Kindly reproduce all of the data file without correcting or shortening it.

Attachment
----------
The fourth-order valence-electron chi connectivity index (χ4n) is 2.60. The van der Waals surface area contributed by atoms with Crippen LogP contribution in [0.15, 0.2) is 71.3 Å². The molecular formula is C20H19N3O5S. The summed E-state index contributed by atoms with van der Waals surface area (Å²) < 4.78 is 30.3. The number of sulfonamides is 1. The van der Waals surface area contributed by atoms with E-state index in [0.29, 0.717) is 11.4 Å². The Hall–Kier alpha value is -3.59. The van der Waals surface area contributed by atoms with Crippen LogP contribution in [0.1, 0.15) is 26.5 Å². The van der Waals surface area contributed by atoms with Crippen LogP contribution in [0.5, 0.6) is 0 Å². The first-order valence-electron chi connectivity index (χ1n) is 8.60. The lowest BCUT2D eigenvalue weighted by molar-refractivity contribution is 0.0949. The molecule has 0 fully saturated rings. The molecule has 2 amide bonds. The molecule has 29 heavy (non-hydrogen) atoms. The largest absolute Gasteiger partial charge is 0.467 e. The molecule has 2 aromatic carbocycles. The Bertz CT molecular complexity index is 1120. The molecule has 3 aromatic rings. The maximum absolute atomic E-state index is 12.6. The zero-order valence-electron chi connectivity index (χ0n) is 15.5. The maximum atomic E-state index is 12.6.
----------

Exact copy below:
The fourth-order valence-electron chi connectivity index (χ4n) is 2.60. The van der Waals surface area contributed by atoms with Crippen LogP contribution in [0.15, 0.2) is 71.3 Å². The molecular formula is C20H19N3O5S. The summed E-state index contributed by atoms with van der Waals surface area (Å²) < 4.78 is 30.3. The number of sulfonamides is 1. The van der Waals surface area contributed by atoms with E-state index in [0.29, 0.717) is 11.4 Å². The Hall–Kier alpha value is -3.59. The van der Waals surface area contributed by atoms with Crippen LogP contribution in [0.1, 0.15) is 26.5 Å². The van der Waals surface area contributed by atoms with Crippen LogP contribution in [0.5, 0.6) is 0 Å². The first-order valence-electron chi connectivity index (χ1n) is 8.60. The lowest BCUT2D eigenvalue weighted by molar-refractivity contribution is 0.0949. The molecule has 0 fully saturated rings. The molecule has 2 amide bonds. The molecule has 29 heavy (non-hydrogen) atoms. The largest absolute Gasteiger partial charge is 0.467 e. The molecule has 2 aromatic carbocycles. The Bertz CT molecular complexity index is 1120. The molecule has 3 aromatic rings. The maximum absolute atomic E-state index is 12.6. The zero-order valence-electron chi connectivity index (χ0n) is 15.5. The maximum atomic E-state index is 12.6.